Wisely they open with what may go down in history as the most recognizable and memorable of their songs ever, "Don't Stop Believin'." While this is 100% pop rock from beginning to end it's still hard to say anything untoward about a tune as well-crafted and true to its intended purpose as this one is. I remember when I first heard it blaring from my car radio I was thinking how great it was to hear a number that featured a dominant bass guitar line up front in the mix for a change. The catchy chorus notwithstanding, I believe Russ Valory's contribution is the real key to the song's success and longevity. Like it or hate it, the tune is a gem of production and performance. "Stone in Love" is next and it's a reversion back to the brand of unsavory, faux "rawk" that I've come to identify this band with over the years. It has all the tired ingredients: vapid lyrics, calculated-to- dazzle-the-easily-dazzled dynamics and Neal Schon's wholly predictable guitarisms that appeal only to the lowest common denominator. "Who's Crying Now" follows and, despite it being a half-decent, inoffensive AOR tune overall, I find it impossible to be objective about it because it brings to mind my first wife. She went out and bought the LP with cash pilfered from our paltry music fund because she wanted to learn Neal's guitar solo on her rusty flute left over from high school. Since our marriage eventually ended badly even the mention of this particular ditty conjures up nauseating memories I'd rather not entertain. "Keep on Runnin'" is typical of the soulless drivel the dawning of the empty 80s decade brought to the rock & roll table, helping to foster a lot of the inane hair band crap that was so soon to flourish and drive decent prog fare off the music industry's map. "Still They Ride" is a slick, bluesy ballad that might've been acceptable to my ears had someone with grit like Rod Stewart sung it but everything slow-paced that Steve Perry warbles almost always comes off as a syrupy cocktail lounge number that only induces sleep.

The title track, "Escape," is an example of formula rock at its most pedestrian. At least the ensemble tries something a tad more adventurous during the middle instrumental segment but when it ends up being sandwiched between two thick slices of plain white bread as it does here it is relegated to the realm of the inconsequential. "Lay it Down" is next wherein their tried, true and trivial composing methodology is painfully exposed once again. Schon starts with his heavily stacked guitars playing a simple riff and then Steve Smith's boring drums jump in just before they embellish the track with Perry's high-pitched chirping and a big hook. I'm sure their devotees were happy as fish to hear it. "Dead or Alive" follows, a driving rocker coupled with what sounds like New Wave-ish vocal lines emanating from Steve. Compared to some of the other filler on the album it's not bad but that's not to endorse it as anything gratifying by a long shot. "Mother, Father" is one of the band's gallant attempts at manufacturing an epic anthem. Unfortunately there's just not enough substance lyrically or musically to hold this overblown piece together and it fails miserably to enthrall. They close out with "Open Arms." This staple of classic rock and adult contemporary radio stations is adorned with a beautiful melody that Perry delivers with class while the rest of the group manages to not clutter up the atmosphere unnecessarily. I've always admired a polished, unpretentious love ballad when I encounter one and this one deserves respect.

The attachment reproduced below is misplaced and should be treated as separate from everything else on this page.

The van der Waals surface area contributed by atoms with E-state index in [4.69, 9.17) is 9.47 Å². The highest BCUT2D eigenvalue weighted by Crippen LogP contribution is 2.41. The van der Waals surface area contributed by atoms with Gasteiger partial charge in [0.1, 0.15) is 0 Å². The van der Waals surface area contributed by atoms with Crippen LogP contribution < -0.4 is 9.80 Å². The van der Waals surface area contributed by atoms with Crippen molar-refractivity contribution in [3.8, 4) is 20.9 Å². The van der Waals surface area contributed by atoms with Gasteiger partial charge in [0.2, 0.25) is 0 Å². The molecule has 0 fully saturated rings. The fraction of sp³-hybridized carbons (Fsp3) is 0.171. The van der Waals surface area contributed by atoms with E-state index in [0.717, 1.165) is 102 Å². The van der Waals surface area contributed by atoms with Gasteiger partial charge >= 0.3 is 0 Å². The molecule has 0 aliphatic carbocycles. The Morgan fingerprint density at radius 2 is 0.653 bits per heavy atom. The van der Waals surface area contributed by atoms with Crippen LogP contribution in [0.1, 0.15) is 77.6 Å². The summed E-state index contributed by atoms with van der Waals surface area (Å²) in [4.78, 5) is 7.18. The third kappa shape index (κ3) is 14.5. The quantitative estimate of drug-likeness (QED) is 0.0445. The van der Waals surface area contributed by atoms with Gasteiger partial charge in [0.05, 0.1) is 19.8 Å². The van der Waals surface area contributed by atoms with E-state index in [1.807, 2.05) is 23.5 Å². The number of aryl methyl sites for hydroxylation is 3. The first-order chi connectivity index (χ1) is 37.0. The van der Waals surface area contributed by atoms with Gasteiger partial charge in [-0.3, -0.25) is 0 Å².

"Escape" was the first Journey album to rise to the very top of the charts and it further solidified their status as an arena-packing, multi-platinum act that made the shareholders of Columbia Records a lotta moolah (and still does). Yet by 1981 whatever progressive roots they once proudly sported had shriveled up and deteriorated completely so their presence on this site may surprise the prog neophyte who comes across them while scanning through the roster. Their prog-related tag is a stretch. If sales impress you and fill you with "Glee," then the fact that this album has sold over 12 million copies worldwide to date will be staggering to comprehend. But here in Progland the number of units shipped means next to nothing so I have to be honest and give it the rating I think it has earned. 1.8 stars.

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GODLEY & CREME United Kingdom
GOLDEN EARRING Netherlands